In: Jahrbuch für Historische Kommunismusforschung 2012. Berlin: Aufbau Verlag, pp. 99-112.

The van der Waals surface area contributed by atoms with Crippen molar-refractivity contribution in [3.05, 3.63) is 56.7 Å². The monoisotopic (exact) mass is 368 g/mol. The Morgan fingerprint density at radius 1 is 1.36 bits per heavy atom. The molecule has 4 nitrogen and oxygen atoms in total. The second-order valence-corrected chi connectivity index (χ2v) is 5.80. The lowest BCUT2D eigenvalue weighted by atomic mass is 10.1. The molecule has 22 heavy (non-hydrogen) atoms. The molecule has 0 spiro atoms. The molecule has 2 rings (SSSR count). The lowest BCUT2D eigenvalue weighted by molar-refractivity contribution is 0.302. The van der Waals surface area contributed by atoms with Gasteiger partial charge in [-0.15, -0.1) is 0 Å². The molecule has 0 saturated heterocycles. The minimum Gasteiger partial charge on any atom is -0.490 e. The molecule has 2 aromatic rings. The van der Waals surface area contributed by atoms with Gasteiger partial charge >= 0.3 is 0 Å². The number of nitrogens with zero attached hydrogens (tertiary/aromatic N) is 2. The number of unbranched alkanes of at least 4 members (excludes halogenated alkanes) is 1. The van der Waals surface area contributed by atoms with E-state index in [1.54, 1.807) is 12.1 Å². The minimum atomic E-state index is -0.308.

In 1940 Estonia, like her neighbours Latvia and Lithuania’, was initially occupied then annexed by the Soviets. Stalinist terror became an important part of the integration of newly acquired territories into the USSR and the Sovietization process. Approximately 12 to 14 percent of the Estonian population became victim of Soviet mass violence and four percent lost their lives. Repressions were often at the centre of Soviet policies in the Baltic republics. In most of the cases, careful bureaucratic preparations accompanied the different campaigns of cleansing with their top-down approach. Moscow made the decisions and local authorities followed orders. Cases of spontaneous violence or local initiative were the exception. The categories of enemies changed over time, the most important being ‘social alien’ or ‘bourgeois-nationalist elements’. Most of the measures were based on Soviet policing methods including the necessary use of card files and bureaucratic work.